Attorney Embroiled in Adoption Fraud Scheme Sued by Expecting American Families

This undated photo provided by the Maricopa County Assessor’s Office shows Assessor Paul Petersen. Petersen has been indicted in an adoption fraud case, accused of arranging for dozens of pregnant women from the Marshall Islands to come to the U.S. to give their children up for adoption. (Maricopa County Assessor’s Office via AP)

FAYETTEVILLE, Ark. (CN) – Thirteen families who paid thousands of dollars in adoption fees to embattled attorney Paul Petersen filed a lawsuit in Arkansas Thursday seeking a constructive trust over their cases and funds days after federal authorities in three states indicted him on charges, including human smuggling, sale of a child and fraud.

The unnamed families who reside in various states want Petersen, a Republican who also serves as the assessor of Maricopa County, Arizona, to stop acting on their pending adoption cases. They say Petersen and co-defendant Megan Wolfe “abused the confidence placed in them” and left them scrambling for answers on how to move forward.

Petersen was charged in Utah, Arizona and Arkansas this week with an expansive international adoption fraud scheme involving pregnant women from the Marshall Islands, and adoptive families in the United States duped in the process.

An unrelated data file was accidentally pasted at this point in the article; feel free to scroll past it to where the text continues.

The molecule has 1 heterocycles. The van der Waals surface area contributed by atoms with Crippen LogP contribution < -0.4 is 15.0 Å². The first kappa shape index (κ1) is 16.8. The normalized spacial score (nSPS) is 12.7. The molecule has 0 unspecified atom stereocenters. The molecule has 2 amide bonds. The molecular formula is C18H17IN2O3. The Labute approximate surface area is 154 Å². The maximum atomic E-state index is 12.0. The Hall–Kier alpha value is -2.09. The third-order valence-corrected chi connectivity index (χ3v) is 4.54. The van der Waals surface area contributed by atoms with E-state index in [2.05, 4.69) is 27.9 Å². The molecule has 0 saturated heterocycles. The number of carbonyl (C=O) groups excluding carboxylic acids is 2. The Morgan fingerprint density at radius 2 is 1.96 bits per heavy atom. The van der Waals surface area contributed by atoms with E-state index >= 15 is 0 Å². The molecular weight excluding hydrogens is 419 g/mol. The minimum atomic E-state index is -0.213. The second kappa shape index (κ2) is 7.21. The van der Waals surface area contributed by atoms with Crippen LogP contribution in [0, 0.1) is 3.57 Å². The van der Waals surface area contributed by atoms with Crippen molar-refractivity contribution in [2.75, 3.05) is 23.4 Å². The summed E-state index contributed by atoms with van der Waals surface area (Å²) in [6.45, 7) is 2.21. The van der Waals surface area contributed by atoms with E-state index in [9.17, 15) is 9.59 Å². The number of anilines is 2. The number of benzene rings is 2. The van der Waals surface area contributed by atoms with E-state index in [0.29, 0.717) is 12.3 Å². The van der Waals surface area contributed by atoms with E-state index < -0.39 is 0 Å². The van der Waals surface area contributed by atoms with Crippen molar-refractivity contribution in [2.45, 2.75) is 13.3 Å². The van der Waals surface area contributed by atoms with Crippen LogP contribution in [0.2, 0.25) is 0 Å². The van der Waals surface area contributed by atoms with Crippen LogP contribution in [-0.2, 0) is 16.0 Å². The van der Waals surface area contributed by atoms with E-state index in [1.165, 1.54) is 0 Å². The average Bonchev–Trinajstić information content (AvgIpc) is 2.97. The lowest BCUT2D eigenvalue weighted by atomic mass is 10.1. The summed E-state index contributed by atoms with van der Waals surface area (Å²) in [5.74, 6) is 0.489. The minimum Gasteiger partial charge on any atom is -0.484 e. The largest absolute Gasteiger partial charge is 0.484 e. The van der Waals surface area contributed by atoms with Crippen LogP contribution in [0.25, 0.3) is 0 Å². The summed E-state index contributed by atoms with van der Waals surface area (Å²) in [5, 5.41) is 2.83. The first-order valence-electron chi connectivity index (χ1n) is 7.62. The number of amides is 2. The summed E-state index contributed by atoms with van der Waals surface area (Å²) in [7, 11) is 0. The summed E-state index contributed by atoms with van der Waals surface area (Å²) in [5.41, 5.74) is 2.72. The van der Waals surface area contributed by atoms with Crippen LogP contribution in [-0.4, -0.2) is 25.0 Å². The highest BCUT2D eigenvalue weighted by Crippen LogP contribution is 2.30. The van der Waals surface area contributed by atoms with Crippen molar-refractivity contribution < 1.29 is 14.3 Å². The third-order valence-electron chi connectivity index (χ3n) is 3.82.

He is accused of recruiting pregnant Marshallese women to give up their babies for adoption and paying for the women’s travel to the U.S. for the sole purpose of adoption, according to the 32-count Arizona indictment. A 1983 treaty between the Republic of the Marshall Islands and the United States prohibits citizens from entering the U.S. for the purpose of adoption.

Dak Kees, the U.S. Attorney for the Western District of Arkansas, said at a news conference on Wednesday that Petersen “used his law license to prey not only upon the women of the Marshall Islands but on many innocent families here in Arkansas who wanted nothing more than to add to their families.”

He was charged in Arkansas with an 11-count indictment.

The 13 families who sued Petersen in Washington County, Arkansas on Thursday say they were matched with pregnant biological parents who allegedly resided in the state. Arkansas has one the largest concentrations of Marshallese immigrants in the country, and Petersen would charge adoptive families an average of $30,000 – $40,000 per adoption, according to his website.

“It cannot be assumed or reasonably believed that Mr. Petersen will be able to continue representing biological parents with whom the Plaintiffs have been matched for adoption,” the families say in the Oct. 10 lawsuit.

The families, who are represented by Joshua Bryant of Rogers, Arkansas, say a constructive trust over their adoption cases and thousands of dollars in funds is necessary to prevent Petersen’s fraudulent and deceptive conduct from causing them irreparable damage. Their lawsuit also seeks to suspend payments involved in the process and to appoint an attorney ad litem for the biological parents Petersen already matched with adoptive families.

A hearing set to take up several of the families’ motions, including one to seal the case and close the courtroom, is scheduled for Friday at 9 a.m. in Fayetteville.

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